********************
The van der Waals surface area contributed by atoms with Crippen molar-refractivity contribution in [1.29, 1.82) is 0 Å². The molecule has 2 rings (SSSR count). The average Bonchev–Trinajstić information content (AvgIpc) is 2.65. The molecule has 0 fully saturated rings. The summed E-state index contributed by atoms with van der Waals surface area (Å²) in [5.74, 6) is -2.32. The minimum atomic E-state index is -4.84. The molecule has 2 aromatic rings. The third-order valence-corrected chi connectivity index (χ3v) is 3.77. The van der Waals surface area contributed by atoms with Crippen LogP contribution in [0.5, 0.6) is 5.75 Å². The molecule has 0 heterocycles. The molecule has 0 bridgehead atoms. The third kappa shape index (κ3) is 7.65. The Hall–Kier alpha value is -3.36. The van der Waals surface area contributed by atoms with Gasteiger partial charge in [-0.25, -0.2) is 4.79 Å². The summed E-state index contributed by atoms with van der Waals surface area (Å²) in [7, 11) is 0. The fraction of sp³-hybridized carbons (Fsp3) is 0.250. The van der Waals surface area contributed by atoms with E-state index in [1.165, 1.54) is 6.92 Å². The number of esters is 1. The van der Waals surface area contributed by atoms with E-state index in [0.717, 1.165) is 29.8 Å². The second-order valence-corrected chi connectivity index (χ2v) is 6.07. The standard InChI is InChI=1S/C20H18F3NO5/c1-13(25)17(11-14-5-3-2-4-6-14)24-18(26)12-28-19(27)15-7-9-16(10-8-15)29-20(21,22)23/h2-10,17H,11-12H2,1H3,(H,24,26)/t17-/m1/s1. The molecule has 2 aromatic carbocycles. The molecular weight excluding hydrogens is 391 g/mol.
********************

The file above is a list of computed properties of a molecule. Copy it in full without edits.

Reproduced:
The van der Waals surface area contributed by atoms with Crippen molar-refractivity contribution in [1.29, 1.82) is 0 Å². The molecule has 2 rings (SSSR count). The average Bonchev–Trinajstić information content (AvgIpc) is 2.65. The molecule has 0 fully saturated rings. The summed E-state index contributed by atoms with van der Waals surface area (Å²) in [5.74, 6) is -2.32. The minimum atomic E-state index is -4.84. The molecule has 2 aromatic rings. The third-order valence-corrected chi connectivity index (χ3v) is 3.77. The van der Waals surface area contributed by atoms with Crippen LogP contribution in [0.5, 0.6) is 5.75 Å². The molecule has 0 heterocycles. The molecule has 0 bridgehead atoms. The third kappa shape index (κ3) is 7.65. The Hall–Kier alpha value is -3.36. The van der Waals surface area contributed by atoms with Gasteiger partial charge in [-0.25, -0.2) is 4.79 Å². The summed E-state index contributed by atoms with van der Waals surface area (Å²) in [7, 11) is 0. The fraction of sp³-hybridized carbons (Fsp3) is 0.250. The van der Waals surface area contributed by atoms with E-state index in [1.165, 1.54) is 6.92 Å². The number of esters is 1. The van der Waals surface area contributed by atoms with E-state index in [0.717, 1.165) is 29.8 Å². The second-order valence-corrected chi connectivity index (χ2v) is 6.07. The standard InChI is InChI=1S/C20H18F3NO5/c1-13(25)17(11-14-5-3-2-4-6-14)24-18(26)12-28-19(27)15-7-9-16(10-8-15)29-20(21,22)23/h2-10,17H,11-12H2,1H3,(H,24,26)/t17-/m1/s1. The molecule has 2 aromatic carbocycles. The molecular weight excluding hydrogens is 391 g/mol.